So, then, what exactly is empathy in a managerial context? Well, an empathetic manager values, respects, and affirms their team members’ emotions as much as the need to prioritize tasks. Empathetic managers work with employees who feel overlooked or overworked to devise a solution that benefits everyone on the team. They also make themselves available when positive emotions, such as interest in career development opportunities, emerge.

The emotional openness and availability that come with empathetic management typically lead to stronger employee-manager relationships. As a result, employees may feel more motivated to complete their work on time and with high quality. Their productivity might also increase. 

3 Delegate properly

Proper delegation means more than throwing tasks at a wall and hoping they might stick. It means looking at each task that needs completion and asking yourself, “Who has the time and skills to best complete this task on deadline?” It can also mean sussing out team members who have the potential to do the task well. This way, you might check a box off your task list while helping an employee learn and grow.

The balance to strike is one of time management, skill distribution, and employee development. If a marketing client suddenly needs social ad copy within 24 hours, you’ll probably want to delegate the work to your most efficient digital marketer. If you have a week to put the copy together, you could assign it to someone else. That someone could be a lower-level team member looking to step up or someone whom you see as fit for the role. 

4 Communicate clearly at all times

Communication starts with delegating and explaining tasks and their value, and it certainly doesn’t stop there. It continues with the establishment of clear, open channels for all work questions and discussions. It can mean, for example, implementing team communication tools and monitoring them to ensure no ideas, questions, or concerns go overlooked. 

When you set up and govern team communication channels, your team members can always review their objectives and see the next steps to take. Additionally, open communication channels facilitate team members asking one another for whatever they need. Your team members benefit individually, as does the team overall.

5 Develop meaningful, comprehensible goals

According to employer-rating company Comparably, 42 percent of employees say unclear goals are the most stressful part of their work. To avoid placing this burden on your employees, provide clear instructions and target metrics when you delegate tasks to your team. For example, if you need a team member to write an article about new HR developments for your company blog, provide an outline. This topic alone isn’t enough guidance.

Your ability to provide obvious instructions and metrics starts with the development of SMART goals. These goals are specific, measurable, achievable, relevant, and time-bound. All these qualities make it easier to explain the accompanying tasks to your team members. A 1,500-word blog about a new HR law due on the 27th is much more achievable than just “blog about HR.”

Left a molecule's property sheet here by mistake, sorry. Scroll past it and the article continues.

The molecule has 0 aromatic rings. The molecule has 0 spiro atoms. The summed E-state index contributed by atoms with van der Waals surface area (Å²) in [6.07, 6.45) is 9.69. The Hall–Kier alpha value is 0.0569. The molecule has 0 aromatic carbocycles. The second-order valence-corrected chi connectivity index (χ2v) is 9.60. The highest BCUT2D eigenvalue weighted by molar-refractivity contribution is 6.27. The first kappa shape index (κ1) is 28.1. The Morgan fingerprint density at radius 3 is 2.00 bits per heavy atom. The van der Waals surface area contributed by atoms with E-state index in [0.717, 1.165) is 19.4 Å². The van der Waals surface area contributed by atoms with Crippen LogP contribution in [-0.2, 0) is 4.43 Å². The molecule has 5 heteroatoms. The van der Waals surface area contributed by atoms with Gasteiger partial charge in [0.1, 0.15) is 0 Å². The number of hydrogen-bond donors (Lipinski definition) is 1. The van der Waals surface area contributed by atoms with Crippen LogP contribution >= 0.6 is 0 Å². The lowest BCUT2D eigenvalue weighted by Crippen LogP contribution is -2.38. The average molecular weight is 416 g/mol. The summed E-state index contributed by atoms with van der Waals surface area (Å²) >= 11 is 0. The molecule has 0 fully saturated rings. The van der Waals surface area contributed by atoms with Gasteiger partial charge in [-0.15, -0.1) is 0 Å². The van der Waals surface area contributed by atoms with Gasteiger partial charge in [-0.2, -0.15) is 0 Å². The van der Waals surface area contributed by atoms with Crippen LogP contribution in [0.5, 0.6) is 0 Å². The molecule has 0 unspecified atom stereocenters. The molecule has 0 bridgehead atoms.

6 Seek feedback from your team

Great managers drive their people toward their best performance. That part of managerial work isn’t quite possible without knowing how your team feels about your methodology. After all, if you think you’re assisting your team in meaningful ways but leaving them in the dark, you’re not doing your job. So ask your team for feedback about how you’re doing, and ensure them they won’t be penalized for their insights. Fellow enables you and your team to share real-time feedback on meetings, projects, and performance.

That lack of penalty is paramount (which is why anonymous feedback tools might help here). Think about the last time you were a team member struggling with a manager’s direction – wasn’t the thought of addressing that pretty scary? Now that you’re a manager, you should actively let your team members know they can set that fear aside. 

Simultaneously, you should figure out how to avoid taking feedback personally. If your team members are telling you how you could change to benefit them, they’re not doing so to hurt you. They’re doing so to help you – namely, to help you help them. When you’re all aligned, all your processes will proceed more efficiently and error-free.

7 Balance individual performance and team goals

As a manager, it’s tempting to look at the big picture without looking at the tiny moving parts. Namely, it’s easy to overlook that high team performance can’t exist without similarly high individual performance. A great manager prioritizes the latter to drive the former.

To shift your managerial habits in this direction, focus on clear, efficient communication and collaboration with all team members. Don’t stop there – continue by keeping all individuals’ tasks aligned with your mission statement and team goals. Be sure to explicitly delineate why a team member’s tasks, your mission statement, and their overlap matter. In doing so, you can motivate each employee and push your entire team closer to your goals.

8 Always be transparent

A good manager gives their employees everything they must know to do their best, even if that information isn’t what they want to hear. In other words, good managers are universally transparent. They don’t sugarcoat the negatives, though they don’t deliver them harshly. Instead, they give their teams the full picture of all the highs, lows, and everything in between.